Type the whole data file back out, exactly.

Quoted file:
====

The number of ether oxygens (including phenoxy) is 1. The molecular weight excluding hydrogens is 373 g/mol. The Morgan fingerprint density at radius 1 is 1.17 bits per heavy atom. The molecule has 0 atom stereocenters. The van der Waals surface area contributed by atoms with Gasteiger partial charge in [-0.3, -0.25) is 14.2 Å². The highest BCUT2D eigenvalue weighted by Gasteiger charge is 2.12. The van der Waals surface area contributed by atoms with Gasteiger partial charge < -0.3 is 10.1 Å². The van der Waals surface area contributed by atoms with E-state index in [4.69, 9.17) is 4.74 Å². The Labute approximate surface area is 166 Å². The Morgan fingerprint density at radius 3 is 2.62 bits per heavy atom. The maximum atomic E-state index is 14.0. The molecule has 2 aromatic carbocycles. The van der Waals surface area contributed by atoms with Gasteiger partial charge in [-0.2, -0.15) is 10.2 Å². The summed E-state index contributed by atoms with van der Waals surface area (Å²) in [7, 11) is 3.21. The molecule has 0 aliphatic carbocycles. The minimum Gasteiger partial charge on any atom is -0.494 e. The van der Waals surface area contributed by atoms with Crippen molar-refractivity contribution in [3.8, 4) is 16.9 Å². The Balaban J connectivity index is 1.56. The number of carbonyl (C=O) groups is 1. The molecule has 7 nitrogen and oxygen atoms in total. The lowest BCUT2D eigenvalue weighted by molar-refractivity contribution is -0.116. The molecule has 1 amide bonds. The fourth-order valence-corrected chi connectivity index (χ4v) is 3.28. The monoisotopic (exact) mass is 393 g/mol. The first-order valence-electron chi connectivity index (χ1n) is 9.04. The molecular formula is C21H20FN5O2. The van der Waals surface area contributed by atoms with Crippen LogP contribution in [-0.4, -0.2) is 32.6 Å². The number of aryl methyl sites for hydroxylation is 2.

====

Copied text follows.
The number of ether oxygens (including phenoxy) is 1. The molecular weight excluding hydrogens is 373 g/mol. The Morgan fingerprint density at radius 1 is 1.17 bits per heavy atom. The molecule has 0 atom stereocenters. The van der Waals surface area contributed by atoms with Gasteiger partial charge in [-0.3, -0.25) is 14.2 Å². The highest BCUT2D eigenvalue weighted by Gasteiger charge is 2.12. The van der Waals surface area contributed by atoms with Gasteiger partial charge < -0.3 is 10.1 Å². The van der Waals surface area contributed by atoms with E-state index in [4.69, 9.17) is 4.74 Å². The Labute approximate surface area is 166 Å². The Morgan fingerprint density at radius 3 is 2.62 bits per heavy atom. The maximum atomic E-state index is 14.0. The molecule has 2 aromatic carbocycles. The van der Waals surface area contributed by atoms with Gasteiger partial charge in [-0.2, -0.15) is 10.2 Å². The summed E-state index contributed by atoms with van der Waals surface area (Å²) in [7, 11) is 3.21. The molecule has 0 aliphatic carbocycles. The minimum Gasteiger partial charge on any atom is -0.494 e. The van der Waals surface area contributed by atoms with Crippen molar-refractivity contribution in [3.8, 4) is 16.9 Å². The Balaban J connectivity index is 1.56. The number of carbonyl (C=O) groups is 1. The molecule has 7 nitrogen and oxygen atoms in total. The lowest BCUT2D eigenvalue weighted by molar-refractivity contribution is -0.116. The molecule has 1 amide bonds. The fourth-order valence-corrected chi connectivity index (χ4v) is 3.28. The monoisotopic (exact) mass is 393 g/mol. The first-order valence-electron chi connectivity index (χ1n) is 9.04. The molecular formula is C21H20FN5O2. The van der Waals surface area contributed by atoms with Crippen LogP contribution in [-0.4, -0.2) is 32.6 Å². The number of aryl methyl sites for hydroxylation is 2.